|Budget Amount *help
¥4,700,000 (Direct Cost : ¥4,700,000)
Fiscal Year 1994 : ¥1,500,000 (Direct Cost : ¥1,500,000)
Fiscal Year 1993 : ¥3,200,000 (Direct Cost : ¥3,200,000)
We employed EBV-induced infectious mononucleosis (IM) as a model of activated T cell death to elucidate cellular requirements for induction of T cell death by activation with viral infection. Obtained results are as follows :
1)Both activated T cells in acute IM patients and memory T cells in normal persons express CD45RO and Fas antigen, which can mediate apoptosis. Unlike memory T cells, activated T cells in IM easily undergo apoptotic cell death after on a simple incubation in vitro. By immunizing mice with IM cells, we obtained a novel mouse monoclonal antibody, termed IMN3.1, which was marked to react with apoptosis-prone T cells. Molecular cloning of IMN3.1-identified antigen is in progress.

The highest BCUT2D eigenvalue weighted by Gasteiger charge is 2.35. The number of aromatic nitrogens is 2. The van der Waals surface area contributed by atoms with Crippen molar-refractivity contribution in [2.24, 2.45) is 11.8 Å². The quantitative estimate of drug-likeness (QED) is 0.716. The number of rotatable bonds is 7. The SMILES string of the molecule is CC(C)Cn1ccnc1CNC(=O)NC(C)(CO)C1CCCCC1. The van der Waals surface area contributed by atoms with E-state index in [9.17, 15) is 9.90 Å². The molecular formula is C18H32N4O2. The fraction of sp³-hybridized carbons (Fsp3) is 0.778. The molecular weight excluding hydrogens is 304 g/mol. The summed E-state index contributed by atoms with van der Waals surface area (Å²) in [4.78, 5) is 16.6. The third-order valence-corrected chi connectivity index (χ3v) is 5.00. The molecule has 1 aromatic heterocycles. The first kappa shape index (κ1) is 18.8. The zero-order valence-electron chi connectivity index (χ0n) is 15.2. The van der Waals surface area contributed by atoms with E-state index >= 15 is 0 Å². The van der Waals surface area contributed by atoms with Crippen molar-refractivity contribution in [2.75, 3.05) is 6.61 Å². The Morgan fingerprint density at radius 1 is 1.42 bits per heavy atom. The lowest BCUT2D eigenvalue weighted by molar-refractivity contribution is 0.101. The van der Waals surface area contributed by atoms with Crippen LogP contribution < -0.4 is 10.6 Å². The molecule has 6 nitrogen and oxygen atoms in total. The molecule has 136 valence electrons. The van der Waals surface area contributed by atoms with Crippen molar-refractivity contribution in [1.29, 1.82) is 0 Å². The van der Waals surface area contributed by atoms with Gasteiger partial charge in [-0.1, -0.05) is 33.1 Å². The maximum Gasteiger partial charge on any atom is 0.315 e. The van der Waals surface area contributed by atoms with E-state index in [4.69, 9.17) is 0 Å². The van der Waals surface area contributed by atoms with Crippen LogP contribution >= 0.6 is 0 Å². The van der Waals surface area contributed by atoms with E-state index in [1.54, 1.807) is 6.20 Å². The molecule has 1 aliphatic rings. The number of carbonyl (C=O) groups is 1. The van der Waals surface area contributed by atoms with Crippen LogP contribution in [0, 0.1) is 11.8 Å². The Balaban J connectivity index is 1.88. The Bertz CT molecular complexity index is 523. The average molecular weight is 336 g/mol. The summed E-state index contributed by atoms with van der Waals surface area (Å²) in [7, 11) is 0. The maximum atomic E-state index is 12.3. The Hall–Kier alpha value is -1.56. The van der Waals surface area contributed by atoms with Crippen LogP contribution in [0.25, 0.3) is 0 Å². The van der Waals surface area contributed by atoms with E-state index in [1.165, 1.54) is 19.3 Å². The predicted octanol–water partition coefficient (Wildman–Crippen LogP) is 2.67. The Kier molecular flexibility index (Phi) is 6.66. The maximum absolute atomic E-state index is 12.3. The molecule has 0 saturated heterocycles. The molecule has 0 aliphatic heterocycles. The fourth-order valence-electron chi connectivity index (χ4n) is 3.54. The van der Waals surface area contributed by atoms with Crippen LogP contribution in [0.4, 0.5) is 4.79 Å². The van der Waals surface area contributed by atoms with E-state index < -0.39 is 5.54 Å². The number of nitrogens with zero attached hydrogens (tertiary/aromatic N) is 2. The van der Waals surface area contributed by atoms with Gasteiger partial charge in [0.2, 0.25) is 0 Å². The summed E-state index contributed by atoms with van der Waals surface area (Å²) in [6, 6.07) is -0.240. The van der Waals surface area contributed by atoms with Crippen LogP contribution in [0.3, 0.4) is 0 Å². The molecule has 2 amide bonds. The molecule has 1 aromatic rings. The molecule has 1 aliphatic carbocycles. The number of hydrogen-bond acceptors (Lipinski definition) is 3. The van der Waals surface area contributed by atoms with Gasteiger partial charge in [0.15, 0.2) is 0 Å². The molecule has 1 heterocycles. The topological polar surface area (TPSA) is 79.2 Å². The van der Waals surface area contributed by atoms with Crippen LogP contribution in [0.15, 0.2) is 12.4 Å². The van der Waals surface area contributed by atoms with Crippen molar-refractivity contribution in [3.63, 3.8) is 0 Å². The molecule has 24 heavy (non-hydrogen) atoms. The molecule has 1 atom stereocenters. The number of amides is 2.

2)Seemingly supporting their susceptibility to apoptosis, activated T cells in IM lacked expression of Bcl-2, which have a preventive function against apoptotic cell death. Low or absent expression of Bcl-2 was observed on granulocytes and monocytes, both of which have shorter life-spans. The important finding was that anti-Fas antibody could accelerated apoptotic cell death in granulocytes and monocytes. These observations suggest that the Fas antigen/ligand system may play a key role in resolution of inflammatory and immune responses.
3)The mutation of the p53 oncogene is thought to lead to oncogenosis in human malignancies. Expression of p53 was not found in activated T cells in IM patients, although they were sucseptible to apoptosis. Ionizing irradiation could induce p53 expression on the whole population of peripheral blood lymphocytes, concomitant with marked apoptosis. However, we found a marked difference of lymphocyte subpopulations regarding p53 induction. Induction of p53 in CD4^+ T,CD8^+ T and B cells after irradiation was prominent. In contrast, neither TCR-gamma/delta^+ T cells nor NK cells showed identifiable levels of p53. The results suggest that radiation-induced lymphocytic apoptosis may be mediated by p53-dependent or-independent mechanisms.